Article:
Linux’s ptrace API sucks!

I love Linux, as a developer, I find the tools available suit my style of work perfectly. Sometimes the tool that I want isn't available. That's OK though, because whenever I can, I try to contribute.

I do a lot of reverse engineering work and thus the lack of anything like Ollydbg spawned off my EDB project. It's a debugger designed to focus on applications at a machine code level. This project is coming along nicely but there is one thing that I really wish I could change...ptrace sucks, and it sucks a lot.

First of all, it has no inherent support for threads. This is a huge problem as many modern applications are multi threaded. Instead, since Linux treats threads as independent processes which happen to share the the majority of there address spaces, you are supposed to ptrace each thread individually. So, you need to attach to all "pids" found in "/proc//task/". On top of this, you have to set an option in ptrace to attach to new threads as they are created with the clone system call. It is entirely undocumented whether you need to do this on a per process basis or a per-thread basis. Finally, you need track threads exiting so you know to stop looking for events on those. That's an awful lot of effort just to be able to debug threads. By the way, the information necessary to know which bits of the status code tell you if it was a clone event (new thread) is also entirely undocumented.

Did i mention the potential race condition with attaching to all threads in the /proc//task/ directory? Since the threads could be spawning more threads while you are enumerating the directories. Threads could even exit during this time. So you have to loop continually trying to attach until the you are sure the thread count is stabilized and all are attached to. The only saving grace here is that attaching stops a thread so it is possible to get them all if you think it through.

Next, I wish that the PTRACE_PEEK* and PTRACE_POKE* request types had support for non-word width granularity. It makes setting a breakpoint more annoying than it has to be since you really only want to read/write a single byte in that case. Not only that, but reading/writing from the edges of region boundaries is equally annoying. A much better interface would have been similar to the file API where you can specify and address and a length. In addition to this, you need to pay careful attention to the various gotchas due to the fact that the return value is both an error code and a result. So if it returns (long)-1, then you need to check errno just to make sure that it isn't an error.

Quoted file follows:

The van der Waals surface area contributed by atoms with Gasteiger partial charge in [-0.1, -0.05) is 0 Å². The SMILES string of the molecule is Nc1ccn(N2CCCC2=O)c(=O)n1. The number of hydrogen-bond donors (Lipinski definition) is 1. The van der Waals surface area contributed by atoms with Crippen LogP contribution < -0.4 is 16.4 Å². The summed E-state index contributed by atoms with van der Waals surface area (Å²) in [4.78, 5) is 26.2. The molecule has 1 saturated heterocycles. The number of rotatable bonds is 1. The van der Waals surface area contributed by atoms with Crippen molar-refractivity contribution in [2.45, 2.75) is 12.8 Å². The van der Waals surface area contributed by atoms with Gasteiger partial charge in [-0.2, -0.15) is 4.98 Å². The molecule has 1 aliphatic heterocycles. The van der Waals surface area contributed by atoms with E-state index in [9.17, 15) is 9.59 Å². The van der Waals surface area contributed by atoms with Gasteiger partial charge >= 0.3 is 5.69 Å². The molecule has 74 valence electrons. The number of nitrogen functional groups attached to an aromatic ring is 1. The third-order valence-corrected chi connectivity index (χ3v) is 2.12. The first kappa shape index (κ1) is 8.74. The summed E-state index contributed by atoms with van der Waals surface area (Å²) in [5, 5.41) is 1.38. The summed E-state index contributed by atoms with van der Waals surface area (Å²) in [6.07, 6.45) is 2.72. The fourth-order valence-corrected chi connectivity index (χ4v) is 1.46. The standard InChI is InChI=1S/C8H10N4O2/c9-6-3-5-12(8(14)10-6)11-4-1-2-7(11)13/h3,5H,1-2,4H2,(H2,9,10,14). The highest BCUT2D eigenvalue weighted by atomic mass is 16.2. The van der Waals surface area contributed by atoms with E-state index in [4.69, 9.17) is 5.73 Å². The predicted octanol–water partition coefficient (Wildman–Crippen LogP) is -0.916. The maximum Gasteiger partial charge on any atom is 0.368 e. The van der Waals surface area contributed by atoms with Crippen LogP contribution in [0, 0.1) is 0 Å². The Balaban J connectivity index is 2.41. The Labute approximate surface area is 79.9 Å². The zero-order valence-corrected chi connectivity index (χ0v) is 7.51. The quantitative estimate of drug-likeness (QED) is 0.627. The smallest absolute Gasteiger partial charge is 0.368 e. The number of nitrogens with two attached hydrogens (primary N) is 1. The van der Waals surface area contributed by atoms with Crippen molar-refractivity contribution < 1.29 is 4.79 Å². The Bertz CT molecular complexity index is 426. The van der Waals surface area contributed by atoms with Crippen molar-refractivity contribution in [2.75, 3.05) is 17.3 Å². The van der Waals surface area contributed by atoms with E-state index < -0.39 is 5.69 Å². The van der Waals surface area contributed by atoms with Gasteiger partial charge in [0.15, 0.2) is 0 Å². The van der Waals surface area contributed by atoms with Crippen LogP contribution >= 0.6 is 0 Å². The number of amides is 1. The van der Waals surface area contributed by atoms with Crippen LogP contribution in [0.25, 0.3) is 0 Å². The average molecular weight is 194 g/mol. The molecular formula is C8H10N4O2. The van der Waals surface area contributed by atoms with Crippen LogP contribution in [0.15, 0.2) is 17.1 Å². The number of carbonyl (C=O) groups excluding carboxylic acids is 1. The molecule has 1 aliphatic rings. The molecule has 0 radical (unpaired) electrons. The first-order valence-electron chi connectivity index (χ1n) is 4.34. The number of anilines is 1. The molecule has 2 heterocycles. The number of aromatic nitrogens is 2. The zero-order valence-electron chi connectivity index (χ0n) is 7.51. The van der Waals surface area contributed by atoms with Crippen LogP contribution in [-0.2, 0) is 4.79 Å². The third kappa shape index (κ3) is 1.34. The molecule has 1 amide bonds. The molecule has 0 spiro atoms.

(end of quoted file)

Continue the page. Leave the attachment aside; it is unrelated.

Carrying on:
The usage of wait for debug events is just awkward. It works great for single threaded command line debuggers like gdb, but for a GUI, where you want things to be interactive while the debugger is waiting for the next event, it is a disaster. Sure you can use a separate thread to capture events and deliver them to the GUI, but then you have issues properly shutting down that thread, since it will pretty much always be blocked! Also, wait has no timeout, so if you aren't careful it is possible to get hung forever waiting for an even that will never happen. There is SIGCHLD, which sounds promising at first, but the fun part is that without sigprocmask trickery, you can't predict which of your threads will get the signal. Grr!

Finally, there is lots of information that would be better suited being part of the debugging API. A great example of this is x86 segments. This really should be in the user area. You can get the segment values from the user area or even a PTRACE_GETREGS request. But the segment values are nearly worthless without being able to look at things like the segment base and limits. I understand not all platforms have this data, and x86-64 has much less usage of segments, but that's why it should be in the user area.

A better API would first of all, be at a process level. I don't care how it works under the hood, I want to attach to "processes." There should also be a function to enumerate threads, this would only be valid when the process is stopped. This way you could get/set the context of each thread by passing a tid. Just these changes would make things much easier.

Overall, the user space API provided by ptrace could use a large overhaul. I understand the desire to be consistent with other unix's debugging APIs, but this should not get in the way of making something usable.

utrace sounds ok, but as far as I know, it is designed to be kernel level changes. In fact, it appears there are plans to have ptrace implemented on top of utrace in the future. That's great and all, but the user space API needs an update! I can only hope that utrace bring along a new user space API as well.